The human brain is an amazing piece of biological machinery responsible for everything from dreaming up Shakespeare’s sonnets to the muscle coordination of scoring a World Cup-winning goal. Yet, even if our brains remain spry into our old age, our bodies often don’t. What if we replaced them?
That’s the idea of controversial neurosurgeon Sergio Canavero, who claims in a recent article that it could be “technically feasible” to stave off aging by simply scooping out a person’s brain and plopping it into a younger, more agile body. The article, called “Whole brain transplantation in man: Technically feasible” was published in Surgical Neurology International (SNI), a peer-reviewed journal where Canavero serves as an editor.
If this procedure is ringing any bells, it may be because Canavero put forward a similar idea in 2015 that proposed a full head transplant. The claim was bombastic, highly controversial, and, when he later said he had found a volunteer to undergo the procedure, became international news. It became such a sensation that it was part of a Metal Gear Solid-related conspiracy theory. Many doctors disregarded the procedure as not based in current science, and it has not been completed in a live human subject to date.
Canavero told Motherboard in an email that head transplants “work,” and that his previous work was just a stepping stone to a brain transplant.
“A human head transplant was the intermediate step towards a brain transplant. Since the latter is considered impossible, I decided to focus on HT [head transplant], which is far simpler,” Canavero said. “However, although I can tell you HT works, unfortunately it does not rejuvenate aged head tissues, including the eyes. BT [Brain transplant] is the only option.”
Canavero’s claims regarding head transplants have been difficult to verify. In 2017, SNI published work by Canavero and Chinese colleague Xiaoping Ren—who is also on SNI’s editorial board—reporting a head transplant rehearsal with human cadavers. A live volunteer subject, a Russian man with a genetic degenerative muscle atrophying disease, pulled out of the planned procedure in 2019. Also in that year, SNI published work by Canavero and Ren claiming to report successful spinal cord repair in animals.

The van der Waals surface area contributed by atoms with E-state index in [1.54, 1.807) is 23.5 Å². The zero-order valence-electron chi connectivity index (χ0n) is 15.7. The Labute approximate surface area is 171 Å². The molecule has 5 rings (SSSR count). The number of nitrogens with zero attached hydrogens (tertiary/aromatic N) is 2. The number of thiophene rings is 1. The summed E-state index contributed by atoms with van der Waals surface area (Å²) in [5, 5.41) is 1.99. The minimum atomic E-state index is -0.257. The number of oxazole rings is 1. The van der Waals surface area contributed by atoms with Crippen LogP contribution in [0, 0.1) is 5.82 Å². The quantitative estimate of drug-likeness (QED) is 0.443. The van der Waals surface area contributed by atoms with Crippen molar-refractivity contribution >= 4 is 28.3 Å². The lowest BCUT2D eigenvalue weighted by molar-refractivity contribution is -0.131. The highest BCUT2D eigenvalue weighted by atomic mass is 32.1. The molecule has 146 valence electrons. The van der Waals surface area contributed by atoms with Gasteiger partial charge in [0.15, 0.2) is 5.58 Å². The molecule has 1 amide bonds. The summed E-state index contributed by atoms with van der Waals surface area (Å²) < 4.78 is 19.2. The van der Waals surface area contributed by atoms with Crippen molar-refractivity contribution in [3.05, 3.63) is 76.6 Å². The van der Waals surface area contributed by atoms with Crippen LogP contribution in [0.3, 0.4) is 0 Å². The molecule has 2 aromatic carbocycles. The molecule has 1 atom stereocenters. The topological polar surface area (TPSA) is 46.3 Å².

Canavero told Motherboard he’s not free “to talk about the HT project that unfolded in China, other than saying it works.”
In his latest paper—which is co-edited by himself and Ren—Canavero describes how to theoretically remove one person’s brain to place it into the skull of either a clone or a donated and brain-dead “immunoconditioned” body. In addition to describing a “robotic scoop with retractable tines” that would pluck the brains from their skulls, Canavero also provides possible solutions to several outstanding questions surrounding brain transplants, including nerve and vascular reconnection methods.
“The unavailability of technologies that can successfully rejuvenate an aged body suggests that it is time to explore other options,” the paper notes. “Contrary to common lore, a full BT is achievable, at least theoretically. Of course, further extensive cadaveric rehearsals will be necessary, followed by tests in brain-dead organ donors (as e.g., done recently in kidney xenotransplants). New surgical tools will have to be developed. With appropriate funding, a long-held dream may finally come true.”
The ultimate goal of such a procedure would be to extend the number of years a person could enjoy living in a “pristine body,” Canavero writes in his paper. This reasoning is not dissimilar to that used by CRISPR advocates who propose using the technology on embryos to snip out unwanted genetics that may lead to physical or mental disabilities—a goal which some experts have flagged as being a revival of eugenics.
Problematic or not, there is big interest in extending human life, and an entire branch of science and pseudoscience dedicated to “transhumanism” and life extension, including among Silicon Valley elite. These methods include everything from taking specific substances to “young blood” transfusions, cryogenics, and attempts to recreate humans as immortal AI. Thus far, these attempts have not included having one’s brain transplanted into a clone of themselves.
There are still major questions about whether or not what Canavero proposes would ever actually work in a living human being (especially since part of the solution hinges on developing human clones), but his claims will surely continue to capture the interest—and horror—of the public.